One of the most desirable sources of caviar is found in the Sologne, a region in north-central France famous for its pools and marshes. Chefs, in particular, value its superior texture and meaty taste, which, unsurprisingly, does not come cheap. But, it must be emphasized that farming fish for caviar is a lengthy and costly process. In the early 90s, many farmers were discouraged from entering the business as it takes at least ten years to raise a female sturgeon before you can start harvesting the eggs.

French caviar is now sold in many retail outlets and restaurants, with Paris being the country’s natural capital of caviar consumption. Firms like Caviar de France have responded to emerging trends and offer, for example, a sturgeon pate in addition to their fine selection of caviars. The gourmet food distributor Armen Petrossian offers his customers such exciting products as Caviarcube, skewer-ready caviar cubes perfect for parties, and Caviar cream, a dip containing 25% caviar. In its raw form, the caviar produced from the farmed Baerii sturgeon tends to give medium-sized eggs that range from gray to black. Connoisseurs describe the flavors as mineral-driven, with fruity and nutty notes.

Traditionally, caviar is enjoyed chilled as a delicacy that needs no lavish accompaniment. The Russian choice for a drinks pairing is Vodka, but full-bodied vintage Champagne or white Burgundies like Meursault works best. When enjoying your caviar, ensure that you use a plastic or mother-of-pearl spoon; metal spoons will spoil the flavor of the caviar. It works well with scallops or neutral foods such as scrambled eggs, bread, or potatoes.

These are our five favorite brands of French caviar:


Avatar photo

Genevieve Mc Carthy

Further Reading: Discover More Related Blog Content

A Guide to French Chocolate

Discover the best-kept secret of French chocolate - a decadent indulgence with delightful surprises from renowned chocolatiers!

2 thoughts on “Guide to French Caviar (Black Gold)

Terry Fewsays:

April 18, 2021 at 6:40 pm

I am looking for a low molecular weight Caviar Extract for a nutraceutical product. Does your company sell caviar extract if not can you provide me with the name of another company that sells caviar extracts.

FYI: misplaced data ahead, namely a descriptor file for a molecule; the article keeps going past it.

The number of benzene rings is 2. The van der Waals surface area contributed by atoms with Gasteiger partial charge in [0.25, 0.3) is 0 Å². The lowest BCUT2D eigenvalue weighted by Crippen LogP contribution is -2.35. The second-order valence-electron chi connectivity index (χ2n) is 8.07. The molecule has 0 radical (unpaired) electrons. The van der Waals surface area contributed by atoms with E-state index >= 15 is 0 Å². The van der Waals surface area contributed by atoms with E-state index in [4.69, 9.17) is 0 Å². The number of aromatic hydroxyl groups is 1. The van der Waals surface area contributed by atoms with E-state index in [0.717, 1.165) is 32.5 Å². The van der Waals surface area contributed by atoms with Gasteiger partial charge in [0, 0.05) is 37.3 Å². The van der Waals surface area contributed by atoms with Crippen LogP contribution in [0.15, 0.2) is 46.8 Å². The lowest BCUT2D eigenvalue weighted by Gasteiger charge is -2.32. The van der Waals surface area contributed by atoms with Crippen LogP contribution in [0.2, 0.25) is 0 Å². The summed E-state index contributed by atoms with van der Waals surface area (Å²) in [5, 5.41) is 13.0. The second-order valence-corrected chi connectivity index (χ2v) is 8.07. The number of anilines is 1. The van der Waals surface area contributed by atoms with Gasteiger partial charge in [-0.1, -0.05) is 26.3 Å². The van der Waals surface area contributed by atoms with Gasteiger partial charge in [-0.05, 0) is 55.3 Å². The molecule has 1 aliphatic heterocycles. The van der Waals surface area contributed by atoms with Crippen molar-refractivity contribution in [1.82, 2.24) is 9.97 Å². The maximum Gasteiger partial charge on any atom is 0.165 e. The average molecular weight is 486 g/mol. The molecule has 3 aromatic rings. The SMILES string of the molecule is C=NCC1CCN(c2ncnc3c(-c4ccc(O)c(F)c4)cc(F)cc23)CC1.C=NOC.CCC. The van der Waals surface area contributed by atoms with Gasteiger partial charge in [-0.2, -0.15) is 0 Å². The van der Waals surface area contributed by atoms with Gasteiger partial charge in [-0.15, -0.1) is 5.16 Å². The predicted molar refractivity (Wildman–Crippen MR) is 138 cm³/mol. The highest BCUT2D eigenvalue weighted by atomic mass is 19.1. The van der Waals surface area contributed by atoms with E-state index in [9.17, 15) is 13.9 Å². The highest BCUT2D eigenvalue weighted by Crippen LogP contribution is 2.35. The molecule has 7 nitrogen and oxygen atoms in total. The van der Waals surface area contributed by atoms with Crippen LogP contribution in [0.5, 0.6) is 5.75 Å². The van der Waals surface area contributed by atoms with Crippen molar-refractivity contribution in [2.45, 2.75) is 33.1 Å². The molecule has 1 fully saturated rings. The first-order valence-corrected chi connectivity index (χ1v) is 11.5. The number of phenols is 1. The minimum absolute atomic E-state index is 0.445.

Glo Duwaldtsays:

March 26, 2021 at 5:18 am

Educate me, so I can purchase. Ty

More information

If you would like us to customize an exclusive luxury tour, contact us and let us know your travel plans. We offer luxury food and wine tours for private groups of a mininium two guests. In addition, all of our private, chauffeured tours are available year-round upon request.

Cellar Tours Private Luxury Food & Wine Tours

Cellar Tours

Welcome to Cellar Tours, the premier Luxury Travel Specialist since 2003. Our goal is to provide you with the ultimate food and wine vacation experience, with exclusive Mercedes chauffeured tours that showcase the best of local cuisine and wines.

Our team specializes in crafting bespoke, custom-designed vacations, events, and incentives tailored to your unique tastes and preferences. Travel is not just about seeing new places - it's about creating unforgettable memories and indulging in the finer things in life.

As members of Slow Food, OTAVA (Travel Agency Association in Spain), and the IACP (International Association of Culinary Professionals), we promote sustainable tourism and support local communities. We work closely with top-rated hotels, restaurants, and wineries to provide you with the highest level of service and attention to detail.

Whether you're planning a romantic getaway, a family vacation, or a corporate retreat, let Cellar Tours be your guide. With our passion for food and wine, extensive knowledge of local culture, and dedication to exceptional customer service, we're confident we can exceed your expectations.

Contact us today to start planning your dream vacation – we can't wait to hear from you!

Recommended by